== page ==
I don't think I would use insulated boots unless I were hunting in the Winter in AK. Nothing worse than having sweaty feet when its cool out. I'm going to go with Zamberlan Guides. I have a pair of Vasques that I've had for a number of years, they still have a bit of life in them, but I think I'll retire them from hardcore use.
_________________________
It doesn't have to be fun to be fun.

Wild & crazy, can't be stopped. Only the strong will survive.

Keep your knife sharp and your skillet greasy.

http://www.GoCarnivore.com

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#3589572 - 02/16/14 10:51 AM Re: Backpack Elk Hunt: Where to Shave Weight? [Re: UPSman]
Poser
Mud Dauber
16 Point


Registered: 07/28/10
Posts: 12729
Loc: Tennessee

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 Originally Posted By: UPSman
I have a friend who has an Icon pack. I haven't had the chance to fiddle with it much. With my MR bag, it will carry far more than I can physically tote up and down a mountain. I have seen the Wooby bags but I'm a cold sleeper. I have a Big Agnes Storm King and I sleep just fine in it. If it wasn't so big, I'd carry my Cabelas Alaskan -40 bag, but it doesn't compress down to about the size of a mini fridge.


You own a -40 degree bag ? That's like what you sleep in at Camp 5 on Mt Everest. I have -15 Degree down bag from my Alpine days. That thing is toasty, but even at colder temps, I never felt like I needed a bag that warm. I sleep pretty warm. Put me in a mummy bag and zip it up, and I'll start roasting. Very seldom do I sleep all night with a mummy bag fully contained. Maybe the first 20-30 minutes to get it warmed up.

My partner has a MR bag and he loves it.
_________________________
It doesn't have to be fun to be fun.

Wild & crazy, can't be stopped. Only the strong will survive.

Keep your knife sharp and your skillet greasy.

http://www.GoCarnivore.com

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#3589949 - 02/16/14 06:33 PM Re: Backpack Elk Hunt: Where to Shave Weight? [Re: Poser]
trealtree
16 Point


Registered: 09/29/04
Posts: 10817
Loc: Middle Tennessee

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Not sure what kind of socks you have, but I wear a pair of these every day. I've worn them for up to 20 days straight. It's the only pair I wore hunting in wyoming this past season. Only time I took them off was at night when I put on super thick poly socks to sleep in.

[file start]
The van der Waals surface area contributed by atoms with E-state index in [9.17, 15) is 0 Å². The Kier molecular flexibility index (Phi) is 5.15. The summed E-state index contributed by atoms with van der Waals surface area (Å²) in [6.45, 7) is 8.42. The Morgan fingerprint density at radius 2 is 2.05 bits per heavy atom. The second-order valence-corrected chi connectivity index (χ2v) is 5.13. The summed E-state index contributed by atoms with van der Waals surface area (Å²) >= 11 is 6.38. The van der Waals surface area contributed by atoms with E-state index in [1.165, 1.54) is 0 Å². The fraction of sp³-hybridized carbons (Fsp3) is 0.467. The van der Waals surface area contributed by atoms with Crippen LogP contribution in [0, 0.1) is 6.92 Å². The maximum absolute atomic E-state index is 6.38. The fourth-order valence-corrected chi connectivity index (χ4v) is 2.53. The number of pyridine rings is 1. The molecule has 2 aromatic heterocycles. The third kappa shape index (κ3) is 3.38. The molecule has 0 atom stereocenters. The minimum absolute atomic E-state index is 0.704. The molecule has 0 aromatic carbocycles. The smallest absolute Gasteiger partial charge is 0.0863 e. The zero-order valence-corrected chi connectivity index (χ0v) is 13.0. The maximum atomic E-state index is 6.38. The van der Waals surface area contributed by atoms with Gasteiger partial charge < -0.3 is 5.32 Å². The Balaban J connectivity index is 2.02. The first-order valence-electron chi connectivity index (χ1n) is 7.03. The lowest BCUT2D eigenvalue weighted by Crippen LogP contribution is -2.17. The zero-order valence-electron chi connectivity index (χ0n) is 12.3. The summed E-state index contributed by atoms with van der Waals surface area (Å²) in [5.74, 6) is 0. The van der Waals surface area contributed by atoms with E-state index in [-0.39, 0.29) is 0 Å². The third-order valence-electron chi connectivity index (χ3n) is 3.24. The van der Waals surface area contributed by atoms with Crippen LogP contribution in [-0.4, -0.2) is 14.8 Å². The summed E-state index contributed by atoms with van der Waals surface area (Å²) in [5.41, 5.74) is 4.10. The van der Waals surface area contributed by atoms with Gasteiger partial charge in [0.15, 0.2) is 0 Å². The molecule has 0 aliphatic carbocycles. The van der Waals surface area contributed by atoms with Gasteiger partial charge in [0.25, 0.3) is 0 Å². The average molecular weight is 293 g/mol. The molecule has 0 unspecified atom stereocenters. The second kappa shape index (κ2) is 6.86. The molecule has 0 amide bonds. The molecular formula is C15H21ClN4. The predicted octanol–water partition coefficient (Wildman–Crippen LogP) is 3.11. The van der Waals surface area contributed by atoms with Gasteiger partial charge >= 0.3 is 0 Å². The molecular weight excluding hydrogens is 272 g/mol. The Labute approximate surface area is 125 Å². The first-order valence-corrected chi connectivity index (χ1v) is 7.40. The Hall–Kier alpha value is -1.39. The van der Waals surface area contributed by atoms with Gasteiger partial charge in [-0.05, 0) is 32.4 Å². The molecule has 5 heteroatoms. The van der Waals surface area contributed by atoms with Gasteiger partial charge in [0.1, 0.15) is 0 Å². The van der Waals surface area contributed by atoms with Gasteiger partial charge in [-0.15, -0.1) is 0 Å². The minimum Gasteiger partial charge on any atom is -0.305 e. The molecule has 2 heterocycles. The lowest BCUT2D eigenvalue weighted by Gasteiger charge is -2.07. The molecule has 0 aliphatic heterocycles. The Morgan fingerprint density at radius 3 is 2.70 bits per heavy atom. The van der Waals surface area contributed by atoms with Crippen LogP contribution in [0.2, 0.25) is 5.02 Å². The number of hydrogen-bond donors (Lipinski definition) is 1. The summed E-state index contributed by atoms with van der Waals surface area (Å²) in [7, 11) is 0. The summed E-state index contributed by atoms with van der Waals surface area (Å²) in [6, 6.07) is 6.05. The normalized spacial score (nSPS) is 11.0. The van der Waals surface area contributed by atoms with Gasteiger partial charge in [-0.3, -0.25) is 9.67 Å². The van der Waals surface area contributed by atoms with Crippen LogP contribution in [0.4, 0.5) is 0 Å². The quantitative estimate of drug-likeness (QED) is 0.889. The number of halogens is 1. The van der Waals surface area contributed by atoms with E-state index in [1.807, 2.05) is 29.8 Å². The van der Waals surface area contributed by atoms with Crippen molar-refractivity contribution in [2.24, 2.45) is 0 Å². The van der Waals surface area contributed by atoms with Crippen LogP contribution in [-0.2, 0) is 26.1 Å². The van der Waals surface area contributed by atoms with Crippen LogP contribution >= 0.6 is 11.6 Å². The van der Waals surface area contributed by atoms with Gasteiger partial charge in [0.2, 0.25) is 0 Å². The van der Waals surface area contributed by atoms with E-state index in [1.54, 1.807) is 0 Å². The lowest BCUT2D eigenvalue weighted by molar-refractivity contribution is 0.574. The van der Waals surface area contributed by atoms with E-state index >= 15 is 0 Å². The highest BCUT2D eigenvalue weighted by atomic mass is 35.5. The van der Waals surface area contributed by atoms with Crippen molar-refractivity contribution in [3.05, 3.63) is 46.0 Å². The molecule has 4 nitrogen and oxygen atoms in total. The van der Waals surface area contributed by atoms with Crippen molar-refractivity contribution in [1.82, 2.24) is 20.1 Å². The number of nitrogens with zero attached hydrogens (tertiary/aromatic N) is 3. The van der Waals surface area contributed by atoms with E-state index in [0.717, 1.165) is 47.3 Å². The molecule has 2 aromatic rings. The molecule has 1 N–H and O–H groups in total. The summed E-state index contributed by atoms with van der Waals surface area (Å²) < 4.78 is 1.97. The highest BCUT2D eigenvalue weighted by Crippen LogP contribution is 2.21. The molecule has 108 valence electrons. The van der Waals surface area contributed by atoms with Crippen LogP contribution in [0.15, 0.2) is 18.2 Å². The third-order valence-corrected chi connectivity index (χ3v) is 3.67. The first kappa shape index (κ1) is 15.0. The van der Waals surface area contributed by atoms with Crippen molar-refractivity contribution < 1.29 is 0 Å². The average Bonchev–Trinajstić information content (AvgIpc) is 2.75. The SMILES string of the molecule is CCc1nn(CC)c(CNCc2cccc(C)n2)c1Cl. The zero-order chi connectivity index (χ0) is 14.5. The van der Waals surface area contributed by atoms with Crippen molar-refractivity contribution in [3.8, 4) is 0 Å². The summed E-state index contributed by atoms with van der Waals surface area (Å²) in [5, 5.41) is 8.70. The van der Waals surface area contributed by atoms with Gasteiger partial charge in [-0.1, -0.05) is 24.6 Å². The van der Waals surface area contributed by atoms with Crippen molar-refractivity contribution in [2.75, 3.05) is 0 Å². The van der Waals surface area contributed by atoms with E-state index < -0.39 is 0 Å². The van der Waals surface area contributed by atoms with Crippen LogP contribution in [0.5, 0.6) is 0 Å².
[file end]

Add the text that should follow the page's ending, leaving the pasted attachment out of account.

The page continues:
http://www.swiftwick.com/pursuit-seven-black-9627-prd1.htm
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#3589962 - 02/16/14 06:44 PM Re: Backpack Elk Hunt: Where to Shave Weight? [Re: Poser]
UPSman
TnDeer Old Timer
12 Point


Registered: 08/29/99
Posts: 7467
Loc: Powell Tn

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 Originally Posted By: Poser
 Originally Posted By: UPSman
I have a friend who has an Icon pack. I haven't had the chance to fiddle with it much. With my MR bag, it will carry far more than I can physically tote up and down a mountain. I have seen the Wooby bags but I'm a cold sleeper. I have a Big Agnes Storm King and I sleep just fine in it. If it wasn't so big, I'd carry my Cabelas Alaskan -40 bag, but it doesn't compress down to about the size of a mini fridge.


You own a -40 degree bag ? That's like what you sleep in at Camp 5 on Mt Everest. I have -15 Degree down bag from my Alpine days. That thing is toasty, but even at colder temps, I never felt like I needed a bag that warm. I sleep pretty warm. Put me in a mummy bag and zip it up, and I'll start roasting. Very seldom do I sleep all night with a mummy bag fully contained. Maybe the first 20-30 minutes to get it warmed up.

My partner has a MR bag and he loves it.


That cabelas bag is the cats azz. I cannot sleep in clothes hardly. Getting all twisted up and then I'm awake more than I'm sleeping. When we hunt from the truck and come back at night, that's the only real time the bag gets used. 2 falls ago in Colorado it never got below 20 at night and I think I can describe as what it feels like to be a pig in a blanket. The MR pack is well worth the money IMO.

What kind of pack is that in the picture? Looks like an Eberlestock.
_________________________
"Those who would give up Essential Liberty to purchase a little Temporary Safety, deserve neither Liberty nor Safety." --Benjamin Franklin


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#3590019 - 02/16/14 07:15 PM Re: Backpack Elk Hunt: Where to Shave Weight? [Re: UPSman]
Poser
Mud Dauber
16 Point


Registered: 07/28/10
Posts: 12729
Loc: Tennessee

Offline
UPSman,

That is the Erbelstock X2 which is my Whitetail pack. I'm actually going to send it back to the company next month for some repairs. I've give it a good beating in the last couple if years and some of the tension straps are partially or fully torn. I think some of that damage was from plowing through thickets.
_________________________
It doesn't have to be fun to be fun.

Wild & crazy, can't be stopped. Only the strong will survive.

Keep your knife sharp and your skillet greasy.

http://www.GoCarnivore.com